Image source: Photo CC-BY glasseyes view, filtered.
This reading list provides an overview of recent books, articles and sources across the internet for those interested in learning more about how race, gender, and sexuality relate to surveillance. Far from comprehensive, it offers a starting point to explore how an intersectional lens and feminist attention to state, corporate, and peer surveillance practices and their differential effects on marginalised groups is timely and important.
Sources from across the web (blogs, video, art)
APC (2016). Feminist Principles of the Internet 2.0.
The feminist internet principles emphasise the importance of consent, privacy, and anonymity, and offer useful guidance on what it means to take a feminist stance on topics related to technology, data, the internet, and surveillance.
Kayyali, D. (2015). The architecture of a street level panopticon How drones, IMSI Catchers, and cameras are shaping our cities. Presentation at Chaos Communication Congress.
Dia Kayyali talks about urban street level mass surveillance (for example security cameras, iris scanners or license plate recognition), its consequences for the freedom of expression and its classed and racialised effects.
Magid, J. (2004). Evidence Locker. Art installation.
Jill Magid’s installation Evidence Locker turns CCTV footage into an art installation that critically engages with the fragmented and partial nature of visual surveillance. It was exhibited in Liverpool, where it was created, but remains available as an online installation. Read an analysis of Evidence Locker and its significance to the study of surveillance here.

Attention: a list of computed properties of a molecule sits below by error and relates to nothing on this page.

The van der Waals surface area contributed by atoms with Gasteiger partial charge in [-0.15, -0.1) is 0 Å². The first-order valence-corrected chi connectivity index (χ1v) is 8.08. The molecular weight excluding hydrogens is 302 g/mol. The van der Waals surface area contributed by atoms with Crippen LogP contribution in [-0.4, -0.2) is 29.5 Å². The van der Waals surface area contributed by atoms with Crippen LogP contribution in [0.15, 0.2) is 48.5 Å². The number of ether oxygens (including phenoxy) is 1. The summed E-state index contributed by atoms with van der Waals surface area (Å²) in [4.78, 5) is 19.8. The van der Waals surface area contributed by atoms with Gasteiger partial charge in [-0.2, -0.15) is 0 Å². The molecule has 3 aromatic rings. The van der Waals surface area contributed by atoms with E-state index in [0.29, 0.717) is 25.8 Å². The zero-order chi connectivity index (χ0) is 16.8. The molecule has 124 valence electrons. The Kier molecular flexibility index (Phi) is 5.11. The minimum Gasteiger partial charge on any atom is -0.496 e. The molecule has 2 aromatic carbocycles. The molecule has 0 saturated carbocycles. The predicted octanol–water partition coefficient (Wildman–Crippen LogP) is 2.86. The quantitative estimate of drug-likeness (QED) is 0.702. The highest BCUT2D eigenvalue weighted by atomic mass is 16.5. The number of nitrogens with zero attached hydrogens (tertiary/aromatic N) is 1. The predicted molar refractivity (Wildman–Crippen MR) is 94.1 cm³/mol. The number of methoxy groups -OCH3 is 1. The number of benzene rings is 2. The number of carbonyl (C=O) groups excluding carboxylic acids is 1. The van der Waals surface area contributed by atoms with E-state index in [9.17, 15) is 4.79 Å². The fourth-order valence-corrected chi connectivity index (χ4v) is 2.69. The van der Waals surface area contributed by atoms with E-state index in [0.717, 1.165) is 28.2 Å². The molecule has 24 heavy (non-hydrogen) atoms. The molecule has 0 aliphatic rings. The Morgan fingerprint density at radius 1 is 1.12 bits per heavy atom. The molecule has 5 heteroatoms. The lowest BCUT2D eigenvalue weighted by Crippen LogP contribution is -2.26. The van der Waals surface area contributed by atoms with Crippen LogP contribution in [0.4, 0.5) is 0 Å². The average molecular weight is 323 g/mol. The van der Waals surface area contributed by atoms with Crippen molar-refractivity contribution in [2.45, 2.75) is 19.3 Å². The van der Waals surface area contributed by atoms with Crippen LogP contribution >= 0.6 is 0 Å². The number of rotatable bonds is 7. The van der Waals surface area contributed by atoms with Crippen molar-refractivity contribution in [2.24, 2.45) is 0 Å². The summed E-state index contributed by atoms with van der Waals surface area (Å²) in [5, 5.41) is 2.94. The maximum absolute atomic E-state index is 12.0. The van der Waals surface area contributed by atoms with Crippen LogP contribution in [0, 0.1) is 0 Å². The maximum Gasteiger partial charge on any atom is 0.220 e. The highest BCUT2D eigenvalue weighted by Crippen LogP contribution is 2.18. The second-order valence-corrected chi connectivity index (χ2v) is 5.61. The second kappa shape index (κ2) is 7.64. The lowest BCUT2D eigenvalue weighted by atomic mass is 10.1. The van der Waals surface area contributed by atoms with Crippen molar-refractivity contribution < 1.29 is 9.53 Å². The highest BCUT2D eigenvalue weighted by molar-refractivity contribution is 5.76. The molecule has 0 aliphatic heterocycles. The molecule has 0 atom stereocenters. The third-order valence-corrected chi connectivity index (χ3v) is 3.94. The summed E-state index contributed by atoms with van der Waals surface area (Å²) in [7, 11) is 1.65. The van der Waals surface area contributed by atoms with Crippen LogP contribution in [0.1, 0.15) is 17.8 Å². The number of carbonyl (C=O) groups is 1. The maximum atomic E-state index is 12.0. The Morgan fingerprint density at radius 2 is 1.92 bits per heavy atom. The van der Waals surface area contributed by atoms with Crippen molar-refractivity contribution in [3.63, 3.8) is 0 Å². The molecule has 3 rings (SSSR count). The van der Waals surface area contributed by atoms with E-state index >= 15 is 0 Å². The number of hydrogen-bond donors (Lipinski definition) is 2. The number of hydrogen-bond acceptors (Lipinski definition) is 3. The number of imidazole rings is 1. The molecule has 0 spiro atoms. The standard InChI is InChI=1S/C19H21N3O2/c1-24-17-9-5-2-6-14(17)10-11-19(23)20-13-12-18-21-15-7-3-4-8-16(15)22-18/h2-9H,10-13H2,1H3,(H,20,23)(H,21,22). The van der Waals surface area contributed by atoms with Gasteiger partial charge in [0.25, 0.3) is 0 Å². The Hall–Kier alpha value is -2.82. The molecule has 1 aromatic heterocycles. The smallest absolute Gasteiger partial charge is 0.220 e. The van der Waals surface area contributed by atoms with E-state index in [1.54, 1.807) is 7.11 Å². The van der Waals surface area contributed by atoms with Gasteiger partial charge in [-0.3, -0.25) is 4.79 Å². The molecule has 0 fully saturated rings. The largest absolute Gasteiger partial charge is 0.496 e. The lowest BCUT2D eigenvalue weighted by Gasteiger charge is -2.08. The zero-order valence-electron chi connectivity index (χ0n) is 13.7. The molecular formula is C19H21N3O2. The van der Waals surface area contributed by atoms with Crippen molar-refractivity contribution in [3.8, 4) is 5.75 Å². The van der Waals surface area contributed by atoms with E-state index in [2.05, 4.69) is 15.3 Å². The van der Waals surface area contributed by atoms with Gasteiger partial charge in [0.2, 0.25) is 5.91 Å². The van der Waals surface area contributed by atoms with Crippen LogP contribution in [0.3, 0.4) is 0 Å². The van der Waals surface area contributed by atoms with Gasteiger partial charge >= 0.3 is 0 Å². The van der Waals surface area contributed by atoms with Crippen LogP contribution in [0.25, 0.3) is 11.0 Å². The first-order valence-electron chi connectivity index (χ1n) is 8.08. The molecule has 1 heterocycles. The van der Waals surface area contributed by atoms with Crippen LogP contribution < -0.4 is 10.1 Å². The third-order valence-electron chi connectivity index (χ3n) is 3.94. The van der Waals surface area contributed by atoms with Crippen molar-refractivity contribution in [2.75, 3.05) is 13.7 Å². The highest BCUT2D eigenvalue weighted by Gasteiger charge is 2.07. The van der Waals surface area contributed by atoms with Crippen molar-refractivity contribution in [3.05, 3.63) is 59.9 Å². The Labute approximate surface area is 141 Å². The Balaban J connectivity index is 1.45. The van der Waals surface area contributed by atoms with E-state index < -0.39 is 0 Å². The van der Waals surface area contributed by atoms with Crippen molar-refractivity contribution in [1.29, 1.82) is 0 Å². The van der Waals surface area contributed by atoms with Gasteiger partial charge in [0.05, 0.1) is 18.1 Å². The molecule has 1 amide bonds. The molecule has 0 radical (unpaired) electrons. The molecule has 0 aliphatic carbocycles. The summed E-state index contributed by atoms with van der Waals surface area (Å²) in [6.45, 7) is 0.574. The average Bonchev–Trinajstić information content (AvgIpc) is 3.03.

Model View Culture (2014, October). Surveillance.
A collection of several compelling blog posts about surveillance and its relationship with race, sex and gender, drawing for example on sex work, black women, education, business, or social media. Beyond this special collection, Model View Culture is generally worth following for those interested in technology, race, gender, and sexuality.
Poitras, L. (2014). Citizen Four. Documentary.
Laura Poitras’ captivating documentary on whistleblower Edward Snowden won an Oscar for best documentary, amongst many other awards. While not about gender, race, or sexuality, her film is definitely worth watching to get a sense of this defining moment for (our knowledge of) contemporary mass surveillance.
Safe Hub Collective. A DIY Guide to Feminist Cybersecurity.
This brilliant online guide introduces a wide range of available security tools to helps feminist activists take back control of their digital spaces, improve their operational security when working with sensitive data and vulnerable groups, and to minimise the risk of surveillance.
Articles and reports
Lyon, D. (2014). Surveillance, Snowden, and Big Data: Capacities, consequences, critique. Big Data & Society, 1(2), 1–13.
David Lyon has written extensively about surveillance. In this article he takes Edward Snowdens revelations about the scale of contemporary mass surveillance as a catalyst to explore the connections between big data and surveillance, and gives an overview of the issues at stake in the study of surveillance.